Social media has become a daily habit in most people’s lives. Individuals across different age groups use social media platforms like Facebook, Instagram, YouTube and Twitter for communication and networking, and Indians spend approximately 2.4 hours of a day on social media alone. Young individuals aged 18-24 years spend excessive time on these applications – with Facebook and Instagram having 97.2 million and 69 million users from this age group alone in India, clearly showcasing growing dependency on social media. The constant use leads to exposure to risky content, changes in behavioural patterns, feeling of inferiority and even cyberbullying, resulting in grave mental health challenges and illnesses.

The discussion on mental health in India is not addressed seriously, and faces stigma and neglect. While challenges faced by the youth are manifold, there is an underlying practice of brushing issues under the carpet, inability to voice opinions and seek support, leading to grave personal issues. According to UNICEF, 1 in 7 Indians aged 15 to 24 years feel depressed. Depression is linked to lack of self-esteem, poor concentration and other maladaptive symptoms, and can lead to difficulties in communication, failure to work or study productively, amplified risk of substance use and abuse, as well as suicidal thoughts. One of the key risk factors for these prevalent rates of depression is social media.

Indians spend approximately 2.4 hours of a day on social media alone. (File photo)

As social beings, humans inherently have a need for belonging and social acceptance, and social media often becomes a tool for validation. The number of likes one’s posts or images garners becomes a quantitative measure for many, in relation to their looks, intelligence, and even extends to their worth as a person. Individuals strive to maintain an ‘internet persona’ which paints a rosy picture of one’s life, using filters to hide parts considered ‘not good enough’. Body dysmorphia is common among young people and has increased over the past few years. The challenge worsens with the use of algorithms on these platforms forcing people to only watch similar content. There are certain fitness motivation posts that are linked to greater bulimia, obsessive exercise, and a higher proportion of people, who are at risk of being diagnosed with a clinical eating disorder.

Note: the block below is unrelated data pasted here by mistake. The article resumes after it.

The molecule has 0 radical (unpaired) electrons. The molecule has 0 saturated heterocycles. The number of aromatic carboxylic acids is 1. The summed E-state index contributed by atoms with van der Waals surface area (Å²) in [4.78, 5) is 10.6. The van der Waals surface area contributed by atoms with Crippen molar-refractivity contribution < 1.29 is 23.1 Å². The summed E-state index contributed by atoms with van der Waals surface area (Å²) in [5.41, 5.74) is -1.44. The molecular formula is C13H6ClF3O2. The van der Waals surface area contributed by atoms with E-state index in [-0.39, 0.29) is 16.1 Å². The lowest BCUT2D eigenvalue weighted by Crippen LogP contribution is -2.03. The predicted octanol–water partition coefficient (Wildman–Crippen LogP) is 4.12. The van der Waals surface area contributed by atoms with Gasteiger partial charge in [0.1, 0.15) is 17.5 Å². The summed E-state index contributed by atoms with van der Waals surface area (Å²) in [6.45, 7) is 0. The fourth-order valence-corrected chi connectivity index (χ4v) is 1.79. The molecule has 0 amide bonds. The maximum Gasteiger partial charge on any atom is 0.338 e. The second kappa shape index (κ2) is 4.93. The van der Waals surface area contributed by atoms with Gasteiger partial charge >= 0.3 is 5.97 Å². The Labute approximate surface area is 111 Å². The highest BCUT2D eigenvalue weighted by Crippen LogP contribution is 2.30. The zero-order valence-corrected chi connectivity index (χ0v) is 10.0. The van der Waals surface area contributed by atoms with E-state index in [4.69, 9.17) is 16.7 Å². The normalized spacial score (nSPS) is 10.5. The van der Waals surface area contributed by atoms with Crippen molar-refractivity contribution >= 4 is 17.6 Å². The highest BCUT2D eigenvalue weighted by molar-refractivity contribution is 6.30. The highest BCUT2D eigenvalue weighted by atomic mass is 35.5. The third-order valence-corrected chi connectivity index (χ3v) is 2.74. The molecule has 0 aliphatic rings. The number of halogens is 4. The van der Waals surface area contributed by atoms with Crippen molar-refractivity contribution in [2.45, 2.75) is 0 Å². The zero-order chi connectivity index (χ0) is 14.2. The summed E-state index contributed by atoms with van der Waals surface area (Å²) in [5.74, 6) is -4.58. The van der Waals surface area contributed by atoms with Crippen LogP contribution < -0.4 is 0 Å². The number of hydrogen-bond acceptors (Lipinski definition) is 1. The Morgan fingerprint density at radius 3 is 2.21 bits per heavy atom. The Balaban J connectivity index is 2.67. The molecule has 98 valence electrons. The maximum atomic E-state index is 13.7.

Instagram leads to body image issues by developing an intrinsic urge for comparison. This is felt worse by women & young girls who are often socialised into prioritising their looks over other features. A study in the Times Journal found that around 32% of teenage girls reported that when they ‘felt bad about their bodies, Instagram made them feel worse.’ Further, a Facebook internal research found that at least 43% of their users felt a pressure to post things that make them ‘look good’, and exacerbated body image issues for 1 in every 3 teenage girls.

A recent example is when the youth in India contributed to building guides, verifying phone numbers for food and hospital beds, during the second wave of the Covid-19 pandemic when the country witnessed the biggest ever case-load. In these cases, we must remember that the strong will and resilience of the individuals involved in the change trumps the challenges.

smartphone addiction, social media addiction, asocial media mental health This is not to say that all social media use is bad – there have been changes brought with the internet as an empowering tool. (Photo: Pixabay)

The power of a tool is only as good as how we use it. It is imperative to address the systemic and current challenges to regulate social media use, especially restricting it for pre-teens. We must also take action on mental health seriously and monitor the incidence of psychiatric disorders (like, depression, anxiety) and identify the factors of risk and resilience. There is a need to conduct a disaggregated situational assessment of the diverse young demographic in our country, keeping in mind the differences associated with class, gender and other social factors. This would help in locating the mental health challenges faced by them and develop policy and program solutions for the same.

However, the first focus needs to be on creating awareness and dialogue that would help in de-stigmatising the issue, in order to allow autonomy for the individual to share feelings in a safe space. Support systems like family and peers, need to be equipped with understanding the factors related to the issue and initiate supportive steps. Additionally, to address the structural challenges, there is a need to reimagine the workspace and educational frameworks. It is pertinent to remember that social characteristics impact the needs of individuals differently and thus the methods of intervention should be planned accordingly.

(Dr Sukriti Chauhan, Public Health Advocate and CEO, ETI Services; Ms Shireen Yachu, Senior Research Analyst, ETI Services)

This piece is in association with ETI Services.

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